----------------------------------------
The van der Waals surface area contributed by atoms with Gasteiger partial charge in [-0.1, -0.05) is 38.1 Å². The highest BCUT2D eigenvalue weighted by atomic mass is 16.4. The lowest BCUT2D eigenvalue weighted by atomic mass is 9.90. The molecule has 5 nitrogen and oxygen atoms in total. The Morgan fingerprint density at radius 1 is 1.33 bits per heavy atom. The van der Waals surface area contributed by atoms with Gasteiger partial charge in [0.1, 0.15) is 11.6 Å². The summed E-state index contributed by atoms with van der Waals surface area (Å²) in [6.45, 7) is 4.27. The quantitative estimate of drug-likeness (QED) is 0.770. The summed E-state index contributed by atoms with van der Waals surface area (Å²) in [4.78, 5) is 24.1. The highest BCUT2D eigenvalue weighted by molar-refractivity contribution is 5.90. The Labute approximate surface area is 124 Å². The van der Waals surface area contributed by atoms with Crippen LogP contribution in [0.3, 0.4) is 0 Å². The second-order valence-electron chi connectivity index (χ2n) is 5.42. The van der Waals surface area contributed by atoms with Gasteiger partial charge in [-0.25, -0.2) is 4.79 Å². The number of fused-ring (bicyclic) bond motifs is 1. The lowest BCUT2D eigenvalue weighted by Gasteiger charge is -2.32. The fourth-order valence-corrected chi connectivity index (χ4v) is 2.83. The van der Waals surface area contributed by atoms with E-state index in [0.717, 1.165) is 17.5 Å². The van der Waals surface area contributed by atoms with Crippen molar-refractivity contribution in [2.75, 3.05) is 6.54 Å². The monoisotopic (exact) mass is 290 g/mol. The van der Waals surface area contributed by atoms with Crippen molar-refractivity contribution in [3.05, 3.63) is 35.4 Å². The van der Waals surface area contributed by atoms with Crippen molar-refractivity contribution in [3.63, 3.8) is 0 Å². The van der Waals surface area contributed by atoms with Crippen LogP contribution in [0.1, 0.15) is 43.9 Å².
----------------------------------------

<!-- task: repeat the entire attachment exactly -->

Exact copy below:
The van der Waals surface area contributed by atoms with Gasteiger partial charge in [-0.1, -0.05) is 38.1 Å². The highest BCUT2D eigenvalue weighted by atomic mass is 16.4. The lowest BCUT2D eigenvalue weighted by atomic mass is 9.90. The molecule has 5 nitrogen and oxygen atoms in total. The Morgan fingerprint density at radius 1 is 1.33 bits per heavy atom. The van der Waals surface area contributed by atoms with Gasteiger partial charge in [0.1, 0.15) is 11.6 Å². The summed E-state index contributed by atoms with van der Waals surface area (Å²) in [6.45, 7) is 4.27. The quantitative estimate of drug-likeness (QED) is 0.770. The summed E-state index contributed by atoms with van der Waals surface area (Å²) in [4.78, 5) is 24.1. The highest BCUT2D eigenvalue weighted by molar-refractivity contribution is 5.90. The Labute approximate surface area is 124 Å². The van der Waals surface area contributed by atoms with Crippen LogP contribution in [0.3, 0.4) is 0 Å². The second-order valence-electron chi connectivity index (χ2n) is 5.42. The van der Waals surface area contributed by atoms with Gasteiger partial charge in [-0.25, -0.2) is 4.79 Å². The number of fused-ring (bicyclic) bond motifs is 1. The lowest BCUT2D eigenvalue weighted by Gasteiger charge is -2.32. The fourth-order valence-corrected chi connectivity index (χ4v) is 2.83. The van der Waals surface area contributed by atoms with E-state index in [0.717, 1.165) is 17.5 Å². The van der Waals surface area contributed by atoms with Crippen molar-refractivity contribution in [2.75, 3.05) is 6.54 Å². The monoisotopic (exact) mass is 290 g/mol. The van der Waals surface area contributed by atoms with Crippen molar-refractivity contribution in [3.05, 3.63) is 35.4 Å². The van der Waals surface area contributed by atoms with Crippen molar-refractivity contribution in [3.63, 3.8) is 0 Å². The van der Waals surface area contributed by atoms with Crippen LogP contribution in [0.1, 0.15) is 43.9 Å².